The South Carolina decision, which expressly embraces judicial estoppel, is Hayne Federal Credit Union v. Bailey, 327 S.C. 242, 489 S.E.2d 472 (1997). In Hayne, Father purchased a house; however, the deed was put in Son's name. Son died and devised all of his property to his wife. Father did not make a claim against Son's estate as to the property. Wife later gave a mortgage to Credit Union, using the home as security. She later filed bankruptcy. Father filed a claim with the trustee asserting he was the owner of the property. The claim was settled. The settlement statement declared that "the [Bankruptcy] Trustee will transfer the estate's interest in the real property by Trustee's deed, without warranties, to [Father] …." Soon after, Credit Union commenced a foreclosure action. Father answered and counterclaimed, contending he owned the house. On appeal, the Supreme Court ruled Father was estopped from asserting an ownership claim over the property because he had sworn in a prior divorce action he had no legal interest in the property and that Son was the owner. The Court explicitly adopted the doctrine, stating:

In order for the judicial process to function properly, litigants must approach it in a truthful manner. Although parties may vigorously assert their version of the facts, they may not misrepresent those facts in order to gain advantage in the process. The doctrine thus punishes those who take the truth-seeking function of the system lightly. When a party has formally asserted a certain version of the facts in litigation, he cannot later change those facts when the initial version no longer suits him.

Id. at 251-52, 489 S.E.2d at 477.

While it noted some jurisdictions had expanded judicial estoppel to conclusions of law or assertions of legal theories, the Hayne Court held the doctrine's application applied only to inconsistent statements of fact. Id. at 251, 489 S.E.2d at 477 (citing United States v. Siegel, 472 F. Supp. 440 (N.D.Ill.1979)).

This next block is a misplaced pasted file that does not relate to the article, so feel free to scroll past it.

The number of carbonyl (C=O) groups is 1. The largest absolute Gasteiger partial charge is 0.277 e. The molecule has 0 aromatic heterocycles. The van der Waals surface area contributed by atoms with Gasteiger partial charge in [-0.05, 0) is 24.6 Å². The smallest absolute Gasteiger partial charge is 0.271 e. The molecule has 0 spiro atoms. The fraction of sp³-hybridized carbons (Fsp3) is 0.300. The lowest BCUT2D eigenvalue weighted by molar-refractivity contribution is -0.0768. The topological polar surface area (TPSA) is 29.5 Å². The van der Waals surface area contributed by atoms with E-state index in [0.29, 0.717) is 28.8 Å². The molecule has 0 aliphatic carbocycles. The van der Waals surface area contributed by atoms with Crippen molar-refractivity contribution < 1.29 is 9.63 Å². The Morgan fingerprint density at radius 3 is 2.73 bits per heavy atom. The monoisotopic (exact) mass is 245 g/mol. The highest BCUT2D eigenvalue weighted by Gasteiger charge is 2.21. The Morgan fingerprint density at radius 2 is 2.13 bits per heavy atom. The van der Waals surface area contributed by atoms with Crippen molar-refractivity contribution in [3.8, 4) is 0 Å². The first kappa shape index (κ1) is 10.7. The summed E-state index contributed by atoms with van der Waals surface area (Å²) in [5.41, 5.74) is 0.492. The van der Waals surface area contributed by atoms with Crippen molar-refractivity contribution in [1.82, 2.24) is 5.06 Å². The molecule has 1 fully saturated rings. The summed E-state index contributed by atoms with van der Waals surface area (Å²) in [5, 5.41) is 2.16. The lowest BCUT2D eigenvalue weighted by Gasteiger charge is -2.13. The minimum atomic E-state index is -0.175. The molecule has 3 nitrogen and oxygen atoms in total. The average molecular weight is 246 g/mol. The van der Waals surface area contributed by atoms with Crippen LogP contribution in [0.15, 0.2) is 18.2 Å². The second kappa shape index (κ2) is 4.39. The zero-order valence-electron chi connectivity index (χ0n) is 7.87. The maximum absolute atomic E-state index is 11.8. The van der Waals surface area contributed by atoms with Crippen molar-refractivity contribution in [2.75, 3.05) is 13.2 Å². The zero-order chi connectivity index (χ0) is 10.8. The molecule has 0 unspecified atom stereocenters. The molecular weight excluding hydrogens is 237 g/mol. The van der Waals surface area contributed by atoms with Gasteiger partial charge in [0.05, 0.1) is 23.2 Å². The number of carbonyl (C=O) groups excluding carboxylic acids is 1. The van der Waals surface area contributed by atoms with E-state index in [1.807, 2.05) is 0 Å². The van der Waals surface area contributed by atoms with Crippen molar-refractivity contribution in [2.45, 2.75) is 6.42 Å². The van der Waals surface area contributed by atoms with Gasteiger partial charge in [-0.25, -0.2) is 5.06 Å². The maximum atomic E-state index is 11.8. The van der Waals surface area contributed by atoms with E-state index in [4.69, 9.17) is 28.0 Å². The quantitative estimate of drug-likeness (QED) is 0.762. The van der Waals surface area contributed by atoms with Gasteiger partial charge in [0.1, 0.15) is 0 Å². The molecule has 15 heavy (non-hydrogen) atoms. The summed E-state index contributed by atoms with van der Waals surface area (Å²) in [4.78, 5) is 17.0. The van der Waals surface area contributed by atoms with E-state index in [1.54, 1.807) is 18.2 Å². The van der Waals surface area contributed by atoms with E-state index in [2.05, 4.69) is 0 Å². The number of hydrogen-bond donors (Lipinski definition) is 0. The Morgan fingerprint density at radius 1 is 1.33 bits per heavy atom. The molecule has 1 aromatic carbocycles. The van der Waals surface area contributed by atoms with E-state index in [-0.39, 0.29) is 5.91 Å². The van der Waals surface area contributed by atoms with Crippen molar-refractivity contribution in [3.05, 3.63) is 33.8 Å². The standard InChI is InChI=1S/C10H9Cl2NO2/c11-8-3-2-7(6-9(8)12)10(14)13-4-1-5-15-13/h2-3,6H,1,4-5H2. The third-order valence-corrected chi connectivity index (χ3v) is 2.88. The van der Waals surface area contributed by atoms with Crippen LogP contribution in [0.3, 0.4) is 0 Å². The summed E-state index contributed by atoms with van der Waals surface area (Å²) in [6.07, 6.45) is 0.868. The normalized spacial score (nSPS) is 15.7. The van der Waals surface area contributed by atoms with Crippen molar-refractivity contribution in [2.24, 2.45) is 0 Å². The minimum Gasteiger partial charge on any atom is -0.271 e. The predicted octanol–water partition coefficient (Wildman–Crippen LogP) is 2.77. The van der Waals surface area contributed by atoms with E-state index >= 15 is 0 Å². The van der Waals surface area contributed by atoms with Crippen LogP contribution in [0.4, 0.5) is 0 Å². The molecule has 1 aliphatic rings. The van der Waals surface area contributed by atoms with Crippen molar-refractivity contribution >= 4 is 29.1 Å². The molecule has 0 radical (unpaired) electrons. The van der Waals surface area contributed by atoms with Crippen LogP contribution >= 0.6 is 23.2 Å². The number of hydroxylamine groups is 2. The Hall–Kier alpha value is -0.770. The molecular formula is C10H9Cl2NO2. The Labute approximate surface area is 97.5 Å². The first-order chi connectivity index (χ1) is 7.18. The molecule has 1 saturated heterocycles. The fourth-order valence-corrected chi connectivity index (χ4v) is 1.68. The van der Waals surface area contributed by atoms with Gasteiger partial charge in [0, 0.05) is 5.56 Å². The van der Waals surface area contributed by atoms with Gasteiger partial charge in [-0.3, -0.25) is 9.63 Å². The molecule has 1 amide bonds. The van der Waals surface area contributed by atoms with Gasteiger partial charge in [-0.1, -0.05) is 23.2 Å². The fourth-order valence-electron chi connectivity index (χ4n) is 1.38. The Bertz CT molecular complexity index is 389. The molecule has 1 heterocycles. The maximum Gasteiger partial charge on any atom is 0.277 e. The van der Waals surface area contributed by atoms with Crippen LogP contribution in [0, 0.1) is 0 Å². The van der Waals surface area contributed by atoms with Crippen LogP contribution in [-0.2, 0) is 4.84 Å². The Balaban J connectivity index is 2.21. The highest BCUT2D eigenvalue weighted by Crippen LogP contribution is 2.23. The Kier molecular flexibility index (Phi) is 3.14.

Prior to Hayne, several state court cases tangentially addressed judicial estoppel as a cognizable legal principle in South Carolina. In Boykin v. Prioleau, 255 S.C. 437, 179 S.E.2d 599 (1971), the Supreme Court touched on the issue of the doctrine's importance to the case: "The defense of judicial estoppel has not been raised, and the facts appearing here would not support it." Id. at 441, 179 S.E.2d at 601. In Zimmerman v. Central Union Bank, 194 S.C. 518, 8 S.E.2d 359 (1940), the Court presided over a dispute between a bank's receivers and the bank. The dispositive issue was whether the Circuit Court or the state's banking board had jurisdiction over liquidation of the bank. In a prior matter, the receivers had successfully contended the banking board was empowered to govern the liquidation. In subsequent proceedings, the receivers took the opposite tack. The Court forbade the receiver's change in position by reciting a maxim promulgated by the United States Supreme Court in Davis v. Wakelee, 156 U.S. 680, 689, 15 S.Ct. 555, 558, 39 L.Ed. 578 (1895): "[W]here a party assumes a certain position in a legal proceeding … he may not thereafter, simply because his interests have changed, assume a contrary position." Id. at 532, 8 S.E.2d at 365.

III. Application of the Doctrine by the Courts

Judicial estoppel is an equitable concept; therefore, its application is within the discretion of the court. 31 C.J.S. Estoppel and Waiver § 139 (1996) (footnote omitted); see also Pro-Max Corp. v. Feenstra, 8 P.3d 831, __ (Nev. 2000) ("[B]ecause the purpose of the doctrine is to protect the integrity of the judicial process, it is 'invoked by a court at its discretion.'" (citation omitted)). There is no fixed method or formula that courts must follow in the doctrine's application. 31 C.J.S. Estoppel and Waiver § 139 (1996) (footnote omitted). This flexible standard permits a judge to consider all circumstances involved. Id. (footnote omitted).

Five elements are required for the application of judicial estoppel:

  1. two inconsistent positions must be taken by the same party or parties in privity with each other;